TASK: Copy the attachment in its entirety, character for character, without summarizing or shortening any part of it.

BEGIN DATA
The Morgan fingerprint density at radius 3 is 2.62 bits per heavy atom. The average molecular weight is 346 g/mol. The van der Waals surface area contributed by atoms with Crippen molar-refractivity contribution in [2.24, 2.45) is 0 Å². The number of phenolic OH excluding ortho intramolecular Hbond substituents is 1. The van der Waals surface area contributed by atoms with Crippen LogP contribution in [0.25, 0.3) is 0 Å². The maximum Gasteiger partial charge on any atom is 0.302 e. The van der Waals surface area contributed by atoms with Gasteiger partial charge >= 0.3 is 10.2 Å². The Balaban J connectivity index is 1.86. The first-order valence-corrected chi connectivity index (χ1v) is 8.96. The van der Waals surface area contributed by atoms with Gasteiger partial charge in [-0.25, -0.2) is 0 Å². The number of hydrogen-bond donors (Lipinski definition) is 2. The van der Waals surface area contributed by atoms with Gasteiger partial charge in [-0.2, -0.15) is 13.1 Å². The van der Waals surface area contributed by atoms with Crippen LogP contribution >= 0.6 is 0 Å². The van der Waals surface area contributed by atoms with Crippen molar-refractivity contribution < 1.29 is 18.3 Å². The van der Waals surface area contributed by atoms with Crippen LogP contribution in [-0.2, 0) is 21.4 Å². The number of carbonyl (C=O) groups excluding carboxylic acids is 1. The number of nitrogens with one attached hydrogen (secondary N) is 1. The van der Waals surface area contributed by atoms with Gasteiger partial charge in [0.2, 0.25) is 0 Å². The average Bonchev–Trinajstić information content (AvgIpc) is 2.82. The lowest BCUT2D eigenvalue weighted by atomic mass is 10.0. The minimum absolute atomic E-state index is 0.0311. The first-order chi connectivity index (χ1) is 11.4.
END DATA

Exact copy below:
The Morgan fingerprint density at radius 3 is 2.62 bits per heavy atom. The average molecular weight is 346 g/mol. The van der Waals surface area contributed by atoms with Crippen molar-refractivity contribution in [2.24, 2.45) is 0 Å². The number of phenolic OH excluding ortho intramolecular Hbond substituents is 1. The van der Waals surface area contributed by atoms with Crippen LogP contribution in [0.25, 0.3) is 0 Å². The maximum Gasteiger partial charge on any atom is 0.302 e. The van der Waals surface area contributed by atoms with Gasteiger partial charge >= 0.3 is 10.2 Å². The Balaban J connectivity index is 1.86. The first-order valence-corrected chi connectivity index (χ1v) is 8.96. The van der Waals surface area contributed by atoms with Gasteiger partial charge in [-0.25, -0.2) is 0 Å². The number of hydrogen-bond donors (Lipinski definition) is 2. The van der Waals surface area contributed by atoms with Gasteiger partial charge in [-0.2, -0.15) is 13.1 Å². The van der Waals surface area contributed by atoms with Crippen LogP contribution >= 0.6 is 0 Å². The van der Waals surface area contributed by atoms with Crippen molar-refractivity contribution < 1.29 is 18.3 Å². The van der Waals surface area contributed by atoms with Crippen LogP contribution in [-0.2, 0) is 21.4 Å². The number of carbonyl (C=O) groups excluding carboxylic acids is 1. The number of nitrogens with one attached hydrogen (secondary N) is 1. The van der Waals surface area contributed by atoms with Gasteiger partial charge in [0.2, 0.25) is 0 Å². The average Bonchev–Trinajstić information content (AvgIpc) is 2.82. The lowest BCUT2D eigenvalue weighted by atomic mass is 10.0. The minimum absolute atomic E-state index is 0.0311. The first-order chi connectivity index (χ1) is 11.4.